Post #4 in the series Tips for Quitting: Be a Better Quitter in 7 Easy Steps. This series provides journal prompts and writing topics to enable big changes. I used this process to quit smoking, change jobs, start running, and eliminate debt. It works! Start with the first post in the series here.
In the previous post, we made a list of our payoffs. Today we’re going to talk about substitute behaviors that recreate the same feelings as those payoffs.
Once you are crystal clear about the feeling you are seeking through a behavior, you can find another method of creating the same feeling. If you simply deny that feeling, it will be very difficult to leave a negative behavior behind. So be sure to do the previous exercise before tackling this one.
I used to smoke to soothe my nerves. Smoking provides the feeling of comfort. Seeking comfort is a very instinctual human behavior, and there’s nothing wrong with it. I might quit smoking without realizing that cigarettes have been my sole source of comfort for years. So the first time an occasion arises where I need comfort, I reach for my cigarettes. If I can’t have cigarettes, I can’t have comfort.
But if I already identified my need for comfort, I can be prepared with a long, creative list of alternative sources of comfort. No cigarettes needed. It’s much easier to say, “Yes cigarettes used to comfort me. But now I have _______ for comfort.”
One of the biggest mistakes I see people make is to not dig down far enough to the root cause of your behavior. So you just replace the behavior with a similar one.
For example, many people use food to cope with stress. They have a bad day at the office, come home and take it out on a box of Oreos. Many women, myself included, hit the chocolate like clockwork. The standard recommendation is to replace the Oreos or chocolate with something healthier. “If you feel the urge to stress eat, at least eat something good for you,” the reasoning goes.
You don’t want food – you want comfort! There’s a big difference. The food is just a means to an end. You want to reduce stress. You want to feel better. Once you realize you’re eating for comfort, you can select another behavior that’s comforting and has nothing to do with food.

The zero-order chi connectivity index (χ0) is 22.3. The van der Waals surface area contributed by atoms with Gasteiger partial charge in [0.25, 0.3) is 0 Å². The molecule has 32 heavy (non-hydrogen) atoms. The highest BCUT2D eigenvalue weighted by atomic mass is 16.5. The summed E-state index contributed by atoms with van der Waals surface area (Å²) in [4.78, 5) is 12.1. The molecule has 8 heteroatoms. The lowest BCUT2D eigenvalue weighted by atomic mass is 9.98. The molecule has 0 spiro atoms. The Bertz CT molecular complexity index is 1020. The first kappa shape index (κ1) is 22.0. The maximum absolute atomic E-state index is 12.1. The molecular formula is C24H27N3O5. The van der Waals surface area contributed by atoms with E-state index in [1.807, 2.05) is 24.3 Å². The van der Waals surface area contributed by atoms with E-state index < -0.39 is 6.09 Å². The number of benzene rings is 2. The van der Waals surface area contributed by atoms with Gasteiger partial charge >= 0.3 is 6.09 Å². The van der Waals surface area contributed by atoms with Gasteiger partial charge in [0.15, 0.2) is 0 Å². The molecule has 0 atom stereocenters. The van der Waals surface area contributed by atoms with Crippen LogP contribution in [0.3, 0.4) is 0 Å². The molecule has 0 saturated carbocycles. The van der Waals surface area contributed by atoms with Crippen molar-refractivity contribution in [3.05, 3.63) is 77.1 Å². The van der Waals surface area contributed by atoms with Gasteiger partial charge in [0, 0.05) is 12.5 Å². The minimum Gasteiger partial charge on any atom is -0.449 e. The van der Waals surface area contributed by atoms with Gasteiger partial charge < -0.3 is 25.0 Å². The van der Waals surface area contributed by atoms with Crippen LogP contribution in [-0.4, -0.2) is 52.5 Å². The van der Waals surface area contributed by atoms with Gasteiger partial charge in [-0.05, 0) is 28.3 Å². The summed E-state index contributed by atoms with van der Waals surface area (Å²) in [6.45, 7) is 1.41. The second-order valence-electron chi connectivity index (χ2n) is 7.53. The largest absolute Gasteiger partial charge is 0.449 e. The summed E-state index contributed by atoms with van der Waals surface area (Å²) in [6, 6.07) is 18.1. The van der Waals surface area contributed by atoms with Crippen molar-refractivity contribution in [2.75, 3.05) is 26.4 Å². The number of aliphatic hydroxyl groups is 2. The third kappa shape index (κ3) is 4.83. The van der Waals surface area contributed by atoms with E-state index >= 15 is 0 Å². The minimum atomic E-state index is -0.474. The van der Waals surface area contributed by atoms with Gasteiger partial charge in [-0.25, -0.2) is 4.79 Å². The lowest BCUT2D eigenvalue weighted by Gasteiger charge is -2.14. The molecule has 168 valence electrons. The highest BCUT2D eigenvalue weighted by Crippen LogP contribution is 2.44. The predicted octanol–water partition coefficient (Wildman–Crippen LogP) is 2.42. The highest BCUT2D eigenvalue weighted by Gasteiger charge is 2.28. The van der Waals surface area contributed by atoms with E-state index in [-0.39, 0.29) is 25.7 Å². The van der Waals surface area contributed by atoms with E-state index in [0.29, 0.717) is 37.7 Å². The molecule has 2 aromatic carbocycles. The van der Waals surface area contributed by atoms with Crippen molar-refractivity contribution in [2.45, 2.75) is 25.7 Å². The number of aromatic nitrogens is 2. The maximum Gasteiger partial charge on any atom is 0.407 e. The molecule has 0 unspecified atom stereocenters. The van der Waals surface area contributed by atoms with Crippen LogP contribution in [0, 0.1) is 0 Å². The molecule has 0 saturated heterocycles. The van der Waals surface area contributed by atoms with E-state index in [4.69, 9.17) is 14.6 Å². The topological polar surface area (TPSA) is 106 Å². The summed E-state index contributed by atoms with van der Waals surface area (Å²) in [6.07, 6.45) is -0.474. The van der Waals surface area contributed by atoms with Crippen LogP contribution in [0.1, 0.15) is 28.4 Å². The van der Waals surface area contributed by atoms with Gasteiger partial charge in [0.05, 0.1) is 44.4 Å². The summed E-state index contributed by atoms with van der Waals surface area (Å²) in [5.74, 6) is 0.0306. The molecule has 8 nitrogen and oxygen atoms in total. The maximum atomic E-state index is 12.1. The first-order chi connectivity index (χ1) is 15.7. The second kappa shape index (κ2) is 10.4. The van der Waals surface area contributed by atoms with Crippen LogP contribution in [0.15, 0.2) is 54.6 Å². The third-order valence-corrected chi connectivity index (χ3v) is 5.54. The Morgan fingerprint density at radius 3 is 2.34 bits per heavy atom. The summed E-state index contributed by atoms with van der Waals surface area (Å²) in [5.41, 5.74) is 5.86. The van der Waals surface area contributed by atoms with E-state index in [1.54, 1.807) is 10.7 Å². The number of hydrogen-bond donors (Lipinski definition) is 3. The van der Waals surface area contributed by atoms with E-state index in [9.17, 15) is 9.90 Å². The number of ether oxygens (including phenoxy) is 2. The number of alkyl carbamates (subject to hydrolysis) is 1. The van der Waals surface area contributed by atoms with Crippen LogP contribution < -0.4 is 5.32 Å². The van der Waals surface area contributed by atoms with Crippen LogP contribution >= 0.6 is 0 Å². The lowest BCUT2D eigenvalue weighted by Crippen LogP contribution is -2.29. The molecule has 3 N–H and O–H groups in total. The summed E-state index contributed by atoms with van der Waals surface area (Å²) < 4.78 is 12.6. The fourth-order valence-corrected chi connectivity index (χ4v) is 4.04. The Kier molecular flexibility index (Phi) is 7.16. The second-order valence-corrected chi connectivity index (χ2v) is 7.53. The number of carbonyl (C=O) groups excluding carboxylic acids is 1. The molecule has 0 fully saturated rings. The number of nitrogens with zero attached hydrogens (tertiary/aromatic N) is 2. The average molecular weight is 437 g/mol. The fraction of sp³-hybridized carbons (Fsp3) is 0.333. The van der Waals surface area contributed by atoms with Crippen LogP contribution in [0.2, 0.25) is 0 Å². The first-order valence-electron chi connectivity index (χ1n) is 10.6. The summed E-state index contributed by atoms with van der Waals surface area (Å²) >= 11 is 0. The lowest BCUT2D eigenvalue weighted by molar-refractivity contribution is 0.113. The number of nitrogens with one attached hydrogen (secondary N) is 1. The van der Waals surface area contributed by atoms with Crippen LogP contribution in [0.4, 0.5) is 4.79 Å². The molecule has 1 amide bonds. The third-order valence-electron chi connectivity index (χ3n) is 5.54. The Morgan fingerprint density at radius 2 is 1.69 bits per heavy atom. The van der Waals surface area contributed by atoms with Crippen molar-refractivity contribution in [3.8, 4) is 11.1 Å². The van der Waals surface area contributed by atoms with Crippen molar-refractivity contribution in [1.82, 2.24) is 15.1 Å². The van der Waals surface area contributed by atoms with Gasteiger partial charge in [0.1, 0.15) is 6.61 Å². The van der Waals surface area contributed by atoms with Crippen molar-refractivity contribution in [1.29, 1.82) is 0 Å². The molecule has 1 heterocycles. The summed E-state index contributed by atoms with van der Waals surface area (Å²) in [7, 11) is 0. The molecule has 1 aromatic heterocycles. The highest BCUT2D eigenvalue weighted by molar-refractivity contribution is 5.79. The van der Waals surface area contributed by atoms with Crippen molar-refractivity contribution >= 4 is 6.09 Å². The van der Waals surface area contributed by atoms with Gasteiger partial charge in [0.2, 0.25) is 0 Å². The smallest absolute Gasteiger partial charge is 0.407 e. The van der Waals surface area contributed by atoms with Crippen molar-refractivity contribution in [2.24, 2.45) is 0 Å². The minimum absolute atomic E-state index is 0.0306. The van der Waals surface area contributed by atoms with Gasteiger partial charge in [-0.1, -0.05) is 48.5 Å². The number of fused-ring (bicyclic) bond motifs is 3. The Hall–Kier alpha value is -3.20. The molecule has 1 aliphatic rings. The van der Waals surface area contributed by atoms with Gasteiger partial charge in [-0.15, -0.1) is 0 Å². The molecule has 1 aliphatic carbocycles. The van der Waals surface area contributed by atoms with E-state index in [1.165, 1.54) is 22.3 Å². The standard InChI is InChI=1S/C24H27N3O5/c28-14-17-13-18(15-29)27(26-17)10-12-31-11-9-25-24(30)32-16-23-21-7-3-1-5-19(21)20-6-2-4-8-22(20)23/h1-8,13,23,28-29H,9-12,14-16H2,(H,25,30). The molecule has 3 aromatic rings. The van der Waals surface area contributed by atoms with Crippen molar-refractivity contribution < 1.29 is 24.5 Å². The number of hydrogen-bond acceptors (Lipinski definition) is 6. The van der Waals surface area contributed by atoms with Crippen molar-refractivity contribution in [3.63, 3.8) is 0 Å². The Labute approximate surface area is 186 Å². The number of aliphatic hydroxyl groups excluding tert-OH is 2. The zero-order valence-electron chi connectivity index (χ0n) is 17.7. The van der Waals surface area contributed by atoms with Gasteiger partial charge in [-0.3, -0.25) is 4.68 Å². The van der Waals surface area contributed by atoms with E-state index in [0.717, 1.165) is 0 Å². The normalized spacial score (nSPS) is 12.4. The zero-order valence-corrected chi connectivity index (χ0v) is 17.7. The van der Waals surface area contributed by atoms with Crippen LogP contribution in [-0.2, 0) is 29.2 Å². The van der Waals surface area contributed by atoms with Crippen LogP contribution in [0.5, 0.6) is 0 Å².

When I was giving up caffeine, I was talking to my doctor about it. He said, “Why don’t you just drink decaf?” I told him, “Duh, it doesn’t have any caffeine in it!” I mean, really. This guy got through med school?
I’m not drinking the coffee because I like coffee. I’m drinking it because I want to feel energetic. I want a boost. Decaf does not give me a boost. So if I drink the decaf, I still have not solved the problem of needing a boost. Going for a hard run, however, solves the problem. Just like coffee, it makes me feel energetic. I don’t need a replacement beverage; I need a replacement solution.
This is true of comfort eating, as well. Celery does not comfort you like chocolate does. Celery does not solve the problem. You have to think outside of the box to solve the problem.
Creating Plan B
Time to get out your journal. Turn to your list of payoffs that we created yesterday. For every feeling you identified with your list making (comfort, connection, acceptance, power, control, relief, stimulation, etc.), let’s brainstorm at least 10 alternatives. Really juicy alternatives – don’t skimp on this. What really moves you? What activity would scratch that itch?
Here are mine:
COMFORT: Alternate Sources
take a long, hot bath with coconut bubbles
have a journaling session at the café with chamomile tea
walk around Green Lake with a friend I can talk to
go to the movies
get a massage
treat myself to a new CD at Sonic Boom and listen to it beginning to end
go for a swim at the gym and then soak in the whirlpool
take a trip to the library and for new novels
Your replacement habits must be attractive and meaningful to you, so don’t take anyone else’s word for it. I found dozens of great ideas for mini comfort retreats in the Woman’s Comfort Book: A Self-Nurturing Guide for Restoring Balance in Your Life. If you’re a guy, you’re on your own. No book for you. Sorry.
Keep the List Handy
I always have my journal with me, so it’s easy to have all my brainstormed comfort rituals at my disposal. But if you don’t travel with yours, copy your proposed replacement behaviors on an index card or something and keep it in your wallet. It won’t be of much use to you if you don’t have access to this information in the heat of the moment. And let me tell you – in the midst of a hardcore craving, memory goes right out the window with rational thinking. You start to panic, and then you can’t think about anything constructive. So keep your list with you for emergencies.
Review the list frequently and get used to doing the replacement behaviors on it. It amazes me how little time it takes to retrain your brain. These days, when I’m feeling stressed out, I actually crave a hard run. My brain defaults to the conditioned replacement behavior.
Our brains are totally malleable. You just have to know how to shape it.
In the next post of this series, we’ll talk about discovering what motivates you. Be sure to come back or have new posts delivered via email so you don’t miss a thing.
Tips for Quitting
Visit the How to Quit series page for a list of all posts with summaries.
#1 What One Change Do You Need to Make?
#2 Do You Realize What’s at Stake?
#3 You Do It Because it Works
#4 How to Write Plan B
#5 Where’d You Hide the Chocolate?!
#6 Who’s on Your Board of Directors?
#7 Celebrate Your Success